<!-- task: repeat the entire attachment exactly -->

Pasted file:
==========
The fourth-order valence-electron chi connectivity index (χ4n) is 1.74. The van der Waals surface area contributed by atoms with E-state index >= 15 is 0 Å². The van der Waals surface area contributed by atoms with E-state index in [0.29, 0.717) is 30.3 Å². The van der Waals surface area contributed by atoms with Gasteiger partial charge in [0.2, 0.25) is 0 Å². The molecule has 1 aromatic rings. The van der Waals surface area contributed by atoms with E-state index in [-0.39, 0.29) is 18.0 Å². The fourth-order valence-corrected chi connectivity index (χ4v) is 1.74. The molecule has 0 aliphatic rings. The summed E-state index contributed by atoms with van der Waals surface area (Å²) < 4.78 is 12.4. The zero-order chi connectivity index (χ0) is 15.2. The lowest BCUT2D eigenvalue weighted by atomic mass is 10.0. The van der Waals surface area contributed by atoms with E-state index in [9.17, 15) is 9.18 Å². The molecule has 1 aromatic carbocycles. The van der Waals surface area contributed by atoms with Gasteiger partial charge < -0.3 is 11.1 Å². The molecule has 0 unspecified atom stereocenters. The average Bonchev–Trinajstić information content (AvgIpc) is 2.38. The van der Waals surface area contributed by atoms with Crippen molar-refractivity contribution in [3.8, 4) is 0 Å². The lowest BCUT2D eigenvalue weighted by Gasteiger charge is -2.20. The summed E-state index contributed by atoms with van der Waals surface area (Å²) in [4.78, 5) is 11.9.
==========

The fourth-order valence-electron chi connectivity index (χ4n) is 1.74. The van der Waals surface area contributed by atoms with E-state index >= 15 is 0 Å². The van der Waals surface area contributed by atoms with E-state index in [0.29, 0.717) is 30.3 Å². The van der Waals surface area contributed by atoms with Gasteiger partial charge in [0.2, 0.25) is 0 Å². The molecule has 1 aromatic rings. The van der Waals surface area contributed by atoms with E-state index in [-0.39, 0.29) is 18.0 Å². The fourth-order valence-corrected chi connectivity index (χ4v) is 1.74. The molecule has 0 aliphatic rings. The summed E-state index contributed by atoms with van der Waals surface area (Å²) < 4.78 is 12.4. The zero-order chi connectivity index (χ0) is 15.2. The lowest BCUT2D eigenvalue weighted by atomic mass is 10.0. The van der Waals surface area contributed by atoms with E-state index in [9.17, 15) is 9.18 Å². The molecule has 1 aromatic carbocycles. The van der Waals surface area contributed by atoms with Gasteiger partial charge < -0.3 is 11.1 Å². The molecule has 0 unspecified atom stereocenters. The average Bonchev–Trinajstić information content (AvgIpc) is 2.38. The van der Waals surface area contributed by atoms with Crippen molar-refractivity contribution in [3.8, 4) is 0 Å². The lowest BCUT2D eigenvalue weighted by Gasteiger charge is -2.20. The summed E-state index contributed by atoms with van der Waals surface area (Å²) in [4.78, 5) is 11.9.